Total Knee Replacement (Computer-Assisted Robotic Knee Replacement)

Overview

This procedure replaces degenerated cartilage in the knee joint with implants to restore function and eliminate pain. The surgeon plans and performs the surgery with the aid of robotic instruments and a computer guidance system.

The Importance of Proper Alignment

Artificial knees use a tibial component, a femoral component, a spacer that fits between these pieces, and a small cap that will cover the rear of the patella. For successful knee replacement surgery, these components must be precisely aligned within the joint. Even a small misalignment can throw off the patient’s balance and weight distribution. This can cause the components to fail.

Traditional Knee Replacement Surgery

In traditional knee replacement surgery, alignment is determined by hand. To trim and shape the bones, the surgeon uses guides, called cutting blocks, attached to long alignment rods inserted into the bones of the leg.

Traditional Knee Replacement Surgery (Continued)

These instruments are not precise. The alignment rods can be inserted incorrectly. A loose fit can allow them to shift out of position. This results in misaligned cuts. And because the rods are pushed so deeply into the bones, they can force cells, fat and proteins from the bone marrow into the small veins of the leg. This can increase the risk of a dangerous thrombosis or embolism.

Computer-Assisted Robotic Surgery

Computer-assisted robotic surgery eliminates these issues. Instead of imprecise cutting blocks and alignment rods, the surgeon uses sophisticated, less-invasive hardware tracked wirelessly in 3D space by a computer system. The computer guides the surgeon through the entire procedure, ensuring precision and accuracy.

Preparation

In preparation for computer-assisted robotic knee replacement, the patient is positioned and anesthesia is administered. The surgeon places two small guide pins into the front of the tibia.

3D Tracking

The surgeon attaches tracking markers to the tibial pins. Through an incision, the surgeon puts two more pins with tracking markers in the femur. The surgeon guides the leg through a series of motions. A computer tracks the position of the markers in 3D space.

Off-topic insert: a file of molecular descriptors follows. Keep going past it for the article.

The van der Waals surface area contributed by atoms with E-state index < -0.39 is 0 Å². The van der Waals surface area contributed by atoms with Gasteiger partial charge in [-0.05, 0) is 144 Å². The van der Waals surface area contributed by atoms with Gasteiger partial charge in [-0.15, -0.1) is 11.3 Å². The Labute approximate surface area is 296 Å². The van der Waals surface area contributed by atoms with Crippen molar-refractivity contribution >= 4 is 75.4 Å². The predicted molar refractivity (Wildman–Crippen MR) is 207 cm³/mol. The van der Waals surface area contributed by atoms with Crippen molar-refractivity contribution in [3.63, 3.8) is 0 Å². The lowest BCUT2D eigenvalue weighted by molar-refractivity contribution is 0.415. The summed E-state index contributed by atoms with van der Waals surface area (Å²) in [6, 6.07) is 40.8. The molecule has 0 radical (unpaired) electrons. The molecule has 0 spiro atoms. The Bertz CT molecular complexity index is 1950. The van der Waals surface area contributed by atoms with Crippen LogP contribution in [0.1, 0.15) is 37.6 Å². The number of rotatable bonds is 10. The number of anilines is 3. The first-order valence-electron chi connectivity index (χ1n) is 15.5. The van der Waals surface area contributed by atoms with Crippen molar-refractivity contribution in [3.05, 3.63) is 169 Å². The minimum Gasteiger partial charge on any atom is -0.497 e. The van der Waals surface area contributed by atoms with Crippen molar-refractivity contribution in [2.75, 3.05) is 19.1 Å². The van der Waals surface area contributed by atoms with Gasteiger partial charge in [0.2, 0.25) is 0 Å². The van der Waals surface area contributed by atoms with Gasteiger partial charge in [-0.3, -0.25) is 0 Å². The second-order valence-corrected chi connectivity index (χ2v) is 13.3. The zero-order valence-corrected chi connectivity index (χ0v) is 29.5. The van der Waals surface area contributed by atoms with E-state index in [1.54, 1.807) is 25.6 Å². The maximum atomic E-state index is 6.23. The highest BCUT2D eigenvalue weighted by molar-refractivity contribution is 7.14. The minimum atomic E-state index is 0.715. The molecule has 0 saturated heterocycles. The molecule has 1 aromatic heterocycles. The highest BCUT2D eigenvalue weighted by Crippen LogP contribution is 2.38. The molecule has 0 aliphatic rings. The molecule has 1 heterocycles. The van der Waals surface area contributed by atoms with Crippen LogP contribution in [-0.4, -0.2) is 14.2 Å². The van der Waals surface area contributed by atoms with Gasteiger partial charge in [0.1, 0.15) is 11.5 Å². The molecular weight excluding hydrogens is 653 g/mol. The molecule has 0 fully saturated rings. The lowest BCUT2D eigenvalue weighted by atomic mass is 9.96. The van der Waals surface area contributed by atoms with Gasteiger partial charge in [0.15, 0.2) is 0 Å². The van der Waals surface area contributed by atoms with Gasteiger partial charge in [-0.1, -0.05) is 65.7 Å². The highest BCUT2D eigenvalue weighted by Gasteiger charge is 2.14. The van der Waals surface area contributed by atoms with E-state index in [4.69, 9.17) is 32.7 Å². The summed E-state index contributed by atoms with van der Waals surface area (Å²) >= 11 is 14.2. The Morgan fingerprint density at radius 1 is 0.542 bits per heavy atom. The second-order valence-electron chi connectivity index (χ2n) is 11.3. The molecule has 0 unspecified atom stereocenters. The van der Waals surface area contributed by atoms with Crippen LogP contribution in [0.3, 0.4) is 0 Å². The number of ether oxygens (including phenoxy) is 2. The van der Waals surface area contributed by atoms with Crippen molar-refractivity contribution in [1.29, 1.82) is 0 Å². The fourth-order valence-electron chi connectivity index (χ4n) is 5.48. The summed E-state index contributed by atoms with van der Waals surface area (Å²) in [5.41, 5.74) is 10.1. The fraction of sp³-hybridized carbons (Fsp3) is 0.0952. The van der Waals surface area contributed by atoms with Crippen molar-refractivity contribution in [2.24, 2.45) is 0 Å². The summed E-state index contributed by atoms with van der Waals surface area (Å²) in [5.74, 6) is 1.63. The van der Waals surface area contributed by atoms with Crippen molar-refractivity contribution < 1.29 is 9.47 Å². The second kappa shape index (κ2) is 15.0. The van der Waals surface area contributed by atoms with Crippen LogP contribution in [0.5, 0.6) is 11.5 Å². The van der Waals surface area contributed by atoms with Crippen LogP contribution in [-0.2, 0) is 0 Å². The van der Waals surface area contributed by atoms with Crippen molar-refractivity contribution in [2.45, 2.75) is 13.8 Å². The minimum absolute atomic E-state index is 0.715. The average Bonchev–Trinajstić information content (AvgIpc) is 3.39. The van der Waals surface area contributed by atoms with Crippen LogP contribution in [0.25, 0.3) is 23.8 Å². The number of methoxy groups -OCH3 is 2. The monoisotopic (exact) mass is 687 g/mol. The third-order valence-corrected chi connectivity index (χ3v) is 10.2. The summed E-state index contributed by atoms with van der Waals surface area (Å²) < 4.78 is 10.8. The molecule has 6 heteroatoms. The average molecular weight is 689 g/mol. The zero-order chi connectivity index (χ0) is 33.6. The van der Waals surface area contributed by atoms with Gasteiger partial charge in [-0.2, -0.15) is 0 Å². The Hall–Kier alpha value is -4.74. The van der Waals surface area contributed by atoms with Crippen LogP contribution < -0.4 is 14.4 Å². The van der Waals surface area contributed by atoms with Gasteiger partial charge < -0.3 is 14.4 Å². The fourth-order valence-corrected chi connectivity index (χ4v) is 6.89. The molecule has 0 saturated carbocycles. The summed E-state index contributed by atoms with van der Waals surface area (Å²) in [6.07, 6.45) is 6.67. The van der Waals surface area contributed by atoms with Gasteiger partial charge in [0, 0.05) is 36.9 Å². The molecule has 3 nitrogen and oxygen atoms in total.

Modeling the Leg and Knee Joint

The patella is moved out of the way. The surgeon uses an electronic pointer to measure the lower leg and trace the contours of the joint’s surface. When this is done, the surgeon will have a detailed, accurate, moveable computer-3D model of the entire leg.

Selecting the Implants

Once the computer has built this model, it automatically determines the angles of the cuts needed. The computer also sets the size and position of each of the implant’s components. The surgeon bends and flexes the virtual leg on the computer screen to verify that the reconstructed joint will work properly.

Reshaping the Femur

The surgeon uses a handheld surgical saw to reshape the end of the femur. The saw is equipped with a precision cutting edge and is aligned with the aid of a robotic cutting guide. The guide contains a slot that holds the saw at the proper angle during each cut.

Reshaping the Femur (Continued)

The cutting guide is attached to the femur pins. Once in position, the surgeon carefully inserts the saw blade and trims the femur. When the cut is complete, the guide repositions itself for the next cut and the process continues. Five cuts are needed to prepare the femur for the femoral component.

Reshaping the Tibia

The surgeon attaches another cutting guide to the tibia pins. The surgeon carefully turns a series of screws to align this guide. The computer shows the direction and amount that each screw must be turned, and prompts the surgeon when alignment is correct. The surgeon makes a single cut to prepare for the tibial component.

Assembling the Joint

Once the preparation is complete, the surgeon inserts the components securely into the knee. The surgeon trims off the back of the patella and places on the cap to help the patella glide smoothly across the components. The surgeon flexes and extends the knee to make sure the joint is working properly, and then removes the anchor pins.

End of Procedure and Aftercare

When the procedure is complete, the incision is closed and bandaged. The patient is monitored for a short time in a recovery area and is then released. Physical therapy will be needed. The patient will use crutches or a walker for a short time while the knee heals, and can then progress to bearing full weight on the joint. Most patients fully recover within six to eight weeks.

© 2012 Swarm Interactive, Inc.